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distinguished talents and merit from elementary and other Schools

, and to provide for their instruction in seminaries of a higher de. gree, with the view of forming a body of qualified Teachers and Translators, who may be instrumental in enlightening their coun trymen, and improving the general system of education. When the funds of the Institution may admit of it, the maintenance and tuition of such pupils in distinct seminaries will be an object of importance. 4.–That it be left to the discretion of a Committee of Managers

J to adopt such measures as may appear practicable and expedient for accomplishing the objects above stated, wherever local wants and facilities

may

invite. 5.-_That no system of education shall be introduced, nor any book used, in the Schools under the exclusive control of this Society, without the sanction of the Committee of Managers ; that the School-books approved by the Committee, as far as they may be procurable from the Calcutta School-Book Society, shall be obtained from that Association.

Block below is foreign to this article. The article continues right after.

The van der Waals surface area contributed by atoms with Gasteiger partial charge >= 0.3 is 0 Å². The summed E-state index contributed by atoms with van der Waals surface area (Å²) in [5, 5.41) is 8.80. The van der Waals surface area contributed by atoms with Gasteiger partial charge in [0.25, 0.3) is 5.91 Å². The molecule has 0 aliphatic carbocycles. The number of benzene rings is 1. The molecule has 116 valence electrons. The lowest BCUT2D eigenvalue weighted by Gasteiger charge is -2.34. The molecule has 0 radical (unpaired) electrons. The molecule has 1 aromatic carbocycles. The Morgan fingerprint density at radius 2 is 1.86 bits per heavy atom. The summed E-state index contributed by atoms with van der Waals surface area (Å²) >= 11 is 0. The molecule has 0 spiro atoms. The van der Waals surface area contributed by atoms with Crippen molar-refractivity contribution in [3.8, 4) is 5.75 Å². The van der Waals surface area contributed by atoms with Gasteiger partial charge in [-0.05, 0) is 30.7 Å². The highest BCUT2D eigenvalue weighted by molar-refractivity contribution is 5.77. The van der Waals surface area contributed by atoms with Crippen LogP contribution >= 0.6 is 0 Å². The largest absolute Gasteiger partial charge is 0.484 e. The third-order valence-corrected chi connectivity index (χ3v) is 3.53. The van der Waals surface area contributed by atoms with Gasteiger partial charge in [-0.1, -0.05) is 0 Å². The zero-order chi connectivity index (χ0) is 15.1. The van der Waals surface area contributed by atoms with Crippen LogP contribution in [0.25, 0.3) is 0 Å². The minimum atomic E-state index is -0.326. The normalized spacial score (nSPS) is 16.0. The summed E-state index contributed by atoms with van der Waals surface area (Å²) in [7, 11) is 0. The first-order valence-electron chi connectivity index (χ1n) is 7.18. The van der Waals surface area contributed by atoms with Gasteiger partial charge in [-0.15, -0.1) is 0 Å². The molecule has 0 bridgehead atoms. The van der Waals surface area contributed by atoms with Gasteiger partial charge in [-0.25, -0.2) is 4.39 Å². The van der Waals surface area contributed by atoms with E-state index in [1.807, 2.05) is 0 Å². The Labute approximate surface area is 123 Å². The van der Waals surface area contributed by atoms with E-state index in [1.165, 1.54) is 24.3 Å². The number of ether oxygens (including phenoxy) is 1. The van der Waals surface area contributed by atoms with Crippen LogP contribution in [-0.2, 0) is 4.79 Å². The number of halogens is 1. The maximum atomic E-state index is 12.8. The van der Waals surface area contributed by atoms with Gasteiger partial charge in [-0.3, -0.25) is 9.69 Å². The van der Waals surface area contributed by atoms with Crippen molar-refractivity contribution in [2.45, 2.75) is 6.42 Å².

6.-That in furtherance of the objects of this Society, Auxili. ary School Associations, founded upon its principles, be recommended and encouraged throughout the country; and especially at the principal cities and stations.

7.—That a Committee of Managers for conducting the busineas of this Institution be elected annually, at a General Meeting of Subscribers to be held in the month of January, at the Town Hall of Calcutta. The first Annual Meeting to take place in the month of January, 1820.

8.—That the Committee, inclusive of official members, consist of twenty-four persons; of whom sixteen to be Europeans, descendants, and eight Natives of India ; and that five members constitute a Quorum.

9.--That a European Recording Secretary, a European Corres ponding Secretary, furo Native Secretaries, a Treasurer, and a Coma Jector

, be appointed; who shall be Ex-officio Members of the Como mittee.

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10.--That all persons subscribing any sum annually to the funds of this Institution shall be considered Members of the Society, be entitled to vote at the annual election of Managers, and be themselves eligible to the Committee.

11.–That the Committee be empowered to fill up from among the Members of the Society any vacancies that may happen in their own number, and in the official situations above specified, within the period of one annual election of Managers and another.

12.-That the Committee be also empowered to call a General Meeting of the Members of this Society, whenever circumstances may appear to require it.